"Inadequate" technical support problems should be resolved with IBM's revamped software licensing model, according to IBM's Australian user group.
Steve Kerridge, Interaction Australasia IBM Users Group president, believes IBM's move to lock clients into technical support with any software upgrade purchase is a "reasonable move".
In October, IBM kicked off its retooled Passport Advantage volume-licensing program, which among other changes, bundles base technical support and software upgrades into a single package called Software Maintenance.
IBM said Passport Advantage and its software maintenance provision assures customers have support, and streamlines the acquisition and maintenance of IBM products, including those from its Lotus and Tivoli Systems subsidiaries. As part of the retooling, IBM eliminated individual technical support programs for Lotus and Tivoli.
Under the revamped program, IBM, Lotus and Tivoli customers can no longer purchase licences for software upgrades without also purchasing technical support. In the past, cost-conscious or highly trained users often opted out of long-term base support contracts. Those users now have no choice but to pay for support along with licences that guarantee access to software upgrades. Premium technical support services continue to be priced separately.
Kerridge said IBM's move to "protect the quality of support being given" was a "reasonable move".
"I believe all vendors suffer from the wide contrast in skill and customer service levels of independent (local) technical support organisations and contractors supporting their products.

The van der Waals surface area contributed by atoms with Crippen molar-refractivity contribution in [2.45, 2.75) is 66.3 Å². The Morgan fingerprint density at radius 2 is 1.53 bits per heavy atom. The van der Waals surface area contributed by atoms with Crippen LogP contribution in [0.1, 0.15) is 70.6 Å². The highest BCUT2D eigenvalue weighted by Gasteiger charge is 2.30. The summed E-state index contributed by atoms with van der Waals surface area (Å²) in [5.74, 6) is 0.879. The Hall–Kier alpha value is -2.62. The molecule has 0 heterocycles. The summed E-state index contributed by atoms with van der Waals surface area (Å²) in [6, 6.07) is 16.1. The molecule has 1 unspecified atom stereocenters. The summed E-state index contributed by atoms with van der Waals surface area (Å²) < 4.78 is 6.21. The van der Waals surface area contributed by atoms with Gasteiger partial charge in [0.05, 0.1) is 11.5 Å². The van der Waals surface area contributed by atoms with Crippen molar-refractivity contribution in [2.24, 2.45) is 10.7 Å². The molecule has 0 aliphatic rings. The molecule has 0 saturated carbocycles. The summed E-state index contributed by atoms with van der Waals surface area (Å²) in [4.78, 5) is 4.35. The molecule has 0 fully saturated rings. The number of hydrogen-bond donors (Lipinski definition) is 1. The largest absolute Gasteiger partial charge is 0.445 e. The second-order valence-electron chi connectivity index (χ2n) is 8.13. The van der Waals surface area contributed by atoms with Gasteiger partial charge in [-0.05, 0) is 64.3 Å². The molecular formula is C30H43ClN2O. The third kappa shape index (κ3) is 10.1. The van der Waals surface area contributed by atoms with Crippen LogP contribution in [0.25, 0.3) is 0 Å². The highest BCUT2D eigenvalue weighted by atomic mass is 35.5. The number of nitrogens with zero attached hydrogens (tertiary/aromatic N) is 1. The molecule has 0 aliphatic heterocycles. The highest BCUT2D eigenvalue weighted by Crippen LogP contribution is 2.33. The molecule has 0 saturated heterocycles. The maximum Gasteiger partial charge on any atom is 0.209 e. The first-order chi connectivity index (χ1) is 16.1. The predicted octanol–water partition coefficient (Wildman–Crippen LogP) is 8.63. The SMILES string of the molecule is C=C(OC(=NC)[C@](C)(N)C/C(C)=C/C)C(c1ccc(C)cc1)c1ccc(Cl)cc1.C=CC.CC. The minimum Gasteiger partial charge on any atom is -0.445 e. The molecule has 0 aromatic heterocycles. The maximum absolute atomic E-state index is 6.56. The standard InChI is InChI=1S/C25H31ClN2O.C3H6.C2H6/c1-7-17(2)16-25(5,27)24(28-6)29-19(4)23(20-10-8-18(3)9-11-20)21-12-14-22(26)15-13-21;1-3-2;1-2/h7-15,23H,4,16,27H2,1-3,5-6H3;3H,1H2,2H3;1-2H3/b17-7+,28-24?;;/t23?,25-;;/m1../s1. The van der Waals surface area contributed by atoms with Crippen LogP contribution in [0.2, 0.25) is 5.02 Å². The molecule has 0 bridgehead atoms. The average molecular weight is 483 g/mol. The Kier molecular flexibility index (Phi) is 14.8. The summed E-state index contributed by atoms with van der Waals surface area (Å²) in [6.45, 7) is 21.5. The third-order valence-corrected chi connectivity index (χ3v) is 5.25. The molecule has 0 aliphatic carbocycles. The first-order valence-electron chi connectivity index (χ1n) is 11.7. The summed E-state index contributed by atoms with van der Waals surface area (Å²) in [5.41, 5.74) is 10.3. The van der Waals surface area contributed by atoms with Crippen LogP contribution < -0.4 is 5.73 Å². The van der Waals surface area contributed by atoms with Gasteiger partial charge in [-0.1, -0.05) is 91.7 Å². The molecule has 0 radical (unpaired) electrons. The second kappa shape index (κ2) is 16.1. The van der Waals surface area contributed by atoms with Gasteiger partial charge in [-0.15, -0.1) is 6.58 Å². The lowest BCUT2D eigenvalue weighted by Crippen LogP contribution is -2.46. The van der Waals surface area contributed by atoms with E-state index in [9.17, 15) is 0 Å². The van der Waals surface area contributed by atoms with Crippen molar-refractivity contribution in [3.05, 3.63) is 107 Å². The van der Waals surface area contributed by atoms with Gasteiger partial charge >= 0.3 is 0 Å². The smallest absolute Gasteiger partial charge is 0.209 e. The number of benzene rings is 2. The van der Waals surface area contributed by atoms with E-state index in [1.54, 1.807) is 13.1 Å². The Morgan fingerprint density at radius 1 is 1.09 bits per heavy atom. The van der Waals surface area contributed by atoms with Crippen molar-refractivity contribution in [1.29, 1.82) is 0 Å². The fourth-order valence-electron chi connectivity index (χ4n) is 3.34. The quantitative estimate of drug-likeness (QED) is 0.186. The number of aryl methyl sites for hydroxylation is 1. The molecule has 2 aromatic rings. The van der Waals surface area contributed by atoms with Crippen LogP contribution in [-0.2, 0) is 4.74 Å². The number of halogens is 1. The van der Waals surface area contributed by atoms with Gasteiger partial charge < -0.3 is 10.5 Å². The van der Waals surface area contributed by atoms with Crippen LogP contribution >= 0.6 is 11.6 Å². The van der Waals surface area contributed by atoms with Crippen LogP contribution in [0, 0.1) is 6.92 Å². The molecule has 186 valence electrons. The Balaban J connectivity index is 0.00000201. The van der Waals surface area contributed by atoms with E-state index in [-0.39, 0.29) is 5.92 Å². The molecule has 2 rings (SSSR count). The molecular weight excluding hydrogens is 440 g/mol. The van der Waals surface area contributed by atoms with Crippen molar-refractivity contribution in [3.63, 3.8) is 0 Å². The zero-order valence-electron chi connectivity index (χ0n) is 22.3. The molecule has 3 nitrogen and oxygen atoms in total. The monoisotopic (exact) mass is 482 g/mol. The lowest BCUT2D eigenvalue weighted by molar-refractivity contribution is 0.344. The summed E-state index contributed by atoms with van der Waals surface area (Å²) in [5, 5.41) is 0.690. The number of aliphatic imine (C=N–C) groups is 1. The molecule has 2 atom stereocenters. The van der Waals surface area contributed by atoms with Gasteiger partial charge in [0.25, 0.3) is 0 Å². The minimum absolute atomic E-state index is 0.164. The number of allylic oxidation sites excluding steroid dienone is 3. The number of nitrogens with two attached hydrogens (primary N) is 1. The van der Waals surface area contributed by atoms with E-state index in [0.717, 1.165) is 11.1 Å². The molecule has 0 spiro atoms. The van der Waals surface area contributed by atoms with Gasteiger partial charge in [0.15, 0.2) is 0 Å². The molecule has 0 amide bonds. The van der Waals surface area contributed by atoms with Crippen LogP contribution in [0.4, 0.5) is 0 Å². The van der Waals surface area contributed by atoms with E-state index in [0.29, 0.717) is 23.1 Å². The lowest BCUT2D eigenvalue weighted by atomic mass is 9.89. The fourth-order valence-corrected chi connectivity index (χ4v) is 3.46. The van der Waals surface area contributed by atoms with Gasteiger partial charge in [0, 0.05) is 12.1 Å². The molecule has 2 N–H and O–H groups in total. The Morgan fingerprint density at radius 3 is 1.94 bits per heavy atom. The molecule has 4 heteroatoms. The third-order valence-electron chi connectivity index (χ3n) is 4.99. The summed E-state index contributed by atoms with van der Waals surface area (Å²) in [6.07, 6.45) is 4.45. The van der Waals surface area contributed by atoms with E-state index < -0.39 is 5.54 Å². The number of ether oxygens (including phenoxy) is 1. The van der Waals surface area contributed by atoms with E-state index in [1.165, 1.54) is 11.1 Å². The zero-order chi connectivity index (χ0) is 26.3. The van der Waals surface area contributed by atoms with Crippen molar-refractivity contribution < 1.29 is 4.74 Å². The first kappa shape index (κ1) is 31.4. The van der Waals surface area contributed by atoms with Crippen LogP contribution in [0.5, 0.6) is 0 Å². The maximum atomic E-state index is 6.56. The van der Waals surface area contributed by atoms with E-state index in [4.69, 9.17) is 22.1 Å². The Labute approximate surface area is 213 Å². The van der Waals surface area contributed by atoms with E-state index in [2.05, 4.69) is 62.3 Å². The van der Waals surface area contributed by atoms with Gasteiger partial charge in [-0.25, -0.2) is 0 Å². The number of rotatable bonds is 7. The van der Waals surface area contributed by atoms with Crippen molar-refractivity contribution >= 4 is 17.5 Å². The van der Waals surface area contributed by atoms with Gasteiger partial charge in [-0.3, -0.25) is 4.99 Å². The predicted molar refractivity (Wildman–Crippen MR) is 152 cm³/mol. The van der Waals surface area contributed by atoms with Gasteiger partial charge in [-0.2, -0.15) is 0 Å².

"IBM may be tiring of inadequate technical support levels being supplied by independent organisations and the image of its products, in the customers' eyes, being tarnished outside of its control."
Companies that have not been buying one of the software maintenance components -- either software upgrades or technical support -- will see a cost increase, according to a letter IBM sent customers in July. The amount differs from company to company because it is based on a complex, volume-based points system that IBM uses to calculate pricing discounts.
IBM officials said companies that already purchase maintenance and support services will have similar costs under the software maintenance component.
IT executives can waive software maintenance after the first year of a new licence, but will lose access to software upgrades and support by doing so. They will also have to pay a hefty penalty if they decide to rejoin later.
IBM has also announced its 'preferred rate financing' will be extended until the end of 2002. The 'buy now, pay later' offer is a first for IBM Global Services, IBM said. At the end of the deferral period, IBM Global Financing will provide financing.
The low-rate financing is available to qualified customers on a spectrum of IBM hardware, software and services.